Shorter formats have made Tests more exciting: Kapil

At a time when attention spans are getting shorter and instant gratification is the norm, it might seem incongruous that the Indian cricket team would be playing an incredible 13 Test matches in the coming home season, the most ever in the country.

‘TESTS ALIVE AND WELL’: Brett Lee, Kapil Dev and V.V.S. Laxman are convinced that the game’s longest form will always be relevant and continue to survive.

V.V.S. Laxman, Kapil Dev and Brett Lee are visibly excited about it. The trio got talking with The Hindu about the future of Test cricket, and the way it has changed over the years.

Where does Test cricket stand right now?

Kapil: It’s healthy. It may remain so with some modifications. Everyone is excited when new things come up and the focus has shifted to the shorter versions of the game but, personally, I can’t see it not existing.

In fact, it will come back harder and stronger because now there will be results. We rarely see draws nowadays, and I think T20s and ODIs have given that flavour to Test cricket, made it more exciting.

Lee: I think because of the resurgence of ODIs and T20s, you will now see results potentially in five days or even four days. The crowds still come out in force in Australia and England.

What makes Tests different back home?

Lee: I think, deep down, people still love Test cricket enough to go and watch it.

Test cricket is over five days but you’ve got to win every single session. The Australian public loves the hard slogging because it tests everything — your character, fitness, mind and, obviously, talent as well.

I think the Ashes used to be at the top of the tree, but now Australia vs India is definitely number one. You want to challenge yourself against India here in your conditions, and when India come to Australia we love to play on our surface.

But a good contest would be exciting everywhere. So why do the stands remain empty in India?

Laxman: Definitely, the popularity of the T20s is a reason, but we also need to remember that people always want a result, a winner.

Also a lot of these cricketers play in big cities. That’s why the BCCI’s decision to take the Tests to Tier-2 cities is a good decision. For the first time, the people who see them only on television will now get to see them ‘live’.

I still feel there are many purists in India who love Tests but they do not go out to the ground as much as in Australia.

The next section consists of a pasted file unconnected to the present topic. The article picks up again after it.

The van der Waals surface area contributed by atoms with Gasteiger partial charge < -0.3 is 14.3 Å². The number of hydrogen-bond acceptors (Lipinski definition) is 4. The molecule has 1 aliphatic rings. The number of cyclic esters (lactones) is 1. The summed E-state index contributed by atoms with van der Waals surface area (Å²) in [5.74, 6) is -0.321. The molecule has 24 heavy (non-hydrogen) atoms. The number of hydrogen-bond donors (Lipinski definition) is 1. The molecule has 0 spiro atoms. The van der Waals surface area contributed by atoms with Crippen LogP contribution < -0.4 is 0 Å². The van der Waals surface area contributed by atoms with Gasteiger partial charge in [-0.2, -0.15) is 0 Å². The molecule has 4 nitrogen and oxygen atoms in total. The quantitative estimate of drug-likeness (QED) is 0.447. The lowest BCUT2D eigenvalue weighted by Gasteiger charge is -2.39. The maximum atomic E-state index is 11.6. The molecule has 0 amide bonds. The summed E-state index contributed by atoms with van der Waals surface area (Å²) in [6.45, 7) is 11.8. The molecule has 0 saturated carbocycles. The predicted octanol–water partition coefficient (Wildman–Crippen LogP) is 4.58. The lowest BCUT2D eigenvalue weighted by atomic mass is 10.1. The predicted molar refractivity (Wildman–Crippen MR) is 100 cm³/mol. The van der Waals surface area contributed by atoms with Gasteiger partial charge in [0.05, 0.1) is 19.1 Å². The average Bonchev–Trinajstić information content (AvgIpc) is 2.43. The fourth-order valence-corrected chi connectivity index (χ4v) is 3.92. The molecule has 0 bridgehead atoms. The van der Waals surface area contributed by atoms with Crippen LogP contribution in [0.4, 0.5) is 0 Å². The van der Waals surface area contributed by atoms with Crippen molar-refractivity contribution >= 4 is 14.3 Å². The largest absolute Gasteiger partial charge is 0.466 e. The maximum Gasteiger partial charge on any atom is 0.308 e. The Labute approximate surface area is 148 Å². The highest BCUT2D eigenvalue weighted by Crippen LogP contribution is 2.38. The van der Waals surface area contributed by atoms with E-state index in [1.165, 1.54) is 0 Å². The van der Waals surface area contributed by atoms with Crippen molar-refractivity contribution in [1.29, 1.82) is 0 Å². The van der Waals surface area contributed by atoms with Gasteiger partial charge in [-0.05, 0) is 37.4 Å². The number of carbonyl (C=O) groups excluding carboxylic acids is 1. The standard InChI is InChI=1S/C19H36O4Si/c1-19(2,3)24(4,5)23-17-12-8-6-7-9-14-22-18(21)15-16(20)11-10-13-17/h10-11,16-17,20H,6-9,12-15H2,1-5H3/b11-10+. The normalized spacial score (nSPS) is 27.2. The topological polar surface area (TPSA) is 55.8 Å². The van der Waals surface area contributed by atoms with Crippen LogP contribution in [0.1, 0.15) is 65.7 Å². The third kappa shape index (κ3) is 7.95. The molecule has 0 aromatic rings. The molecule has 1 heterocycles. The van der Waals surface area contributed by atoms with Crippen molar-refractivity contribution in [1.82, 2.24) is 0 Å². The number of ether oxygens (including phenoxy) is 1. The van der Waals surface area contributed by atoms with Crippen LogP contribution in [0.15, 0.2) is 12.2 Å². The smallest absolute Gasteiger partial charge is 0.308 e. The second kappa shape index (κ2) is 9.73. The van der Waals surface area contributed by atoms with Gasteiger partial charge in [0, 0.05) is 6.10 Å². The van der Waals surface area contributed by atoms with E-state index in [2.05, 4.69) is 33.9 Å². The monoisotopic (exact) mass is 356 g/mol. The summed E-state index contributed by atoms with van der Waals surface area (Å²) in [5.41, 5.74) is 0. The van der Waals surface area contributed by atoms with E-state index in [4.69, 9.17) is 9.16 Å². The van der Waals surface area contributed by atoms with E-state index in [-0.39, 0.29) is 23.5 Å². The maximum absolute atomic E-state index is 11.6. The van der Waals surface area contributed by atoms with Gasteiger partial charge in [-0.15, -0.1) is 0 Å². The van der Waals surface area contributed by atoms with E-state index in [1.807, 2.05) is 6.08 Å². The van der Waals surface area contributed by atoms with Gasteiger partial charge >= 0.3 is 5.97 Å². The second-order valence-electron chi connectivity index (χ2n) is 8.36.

Then, again, there are not too many T20 leagues in Australia or England. The Big Bash happens alongside the Test season, whereas in India, the two months of IPL is all about that, with people making it a family outing in the evenings. That should be the way ahead.

Are Day/Night Tests a solution?

Laxman: Day/Night Tests are a work in progress, but without doubt they have a future. The main issue is the conditions.

Cricket in India is a winter sport, and so there will be a lot of dew in the evening. The ball is an issue too.

The BCCI has tried it with the Duleep Trophy. It’s just about how quickly things can be worked out, venues identified where there is not much dew in winters.

Because, ultimately, as a player or an artist, you want to perform in front of packed houses, not empty stands.

The planning of schedule must also be done in a way that it includes a weekend to make it more family-oriented.

Does having a captain like Virat Kohli, with his aggression and desire to win, make a difference in making Tests more result-oriented? Is there a generational shift?

Lee: 100 per cent! You’ve got a player like Virat Kohli who’s attacking and naturally aggressive, and puts his best foot forward on the field and in his batting, which I love.

The aggression would filter into the way he captains as well.

He doesn’t play for a draw or go out to hang around or just be there; he gets there to score runs and be positive.

Steve Smith is also like that, a very positive captain. Joe Root, Kane Williamson — all these people as captains is going to improve Test cricket with their positive play.

Yes, the generation has changed. Look, at the end of the fifth day, it can still be a draw. We don’t really want them but there have been some amazing draws in Tests.

But how do we reconcile to the fact that despite the changes brought in by the shorter formats, the ones who succeed at the highest level, like Ajinkya Rahane, are still those coming through the grind?

Laxman: I think the scoring pattern has changed because of the T20s, but that is not the only selection criterion.

What has changed is the mindset; when I started, three runs an over was brilliant batting. Then the Australians changed batting and the benchmark, and targeted four runs an over beginning in the early 2000s.

All the great players have great adaptability and know how to play in every situation. It is more about realising the team situation and at the same time looking for a win.

The best example is that of Kohli in his first Test as captain in Adelaide (2014), where he batted and went for a win when most captains would have settled for a draw.

The message goes to every player that this Indian team is looking to win irrespective of the situation.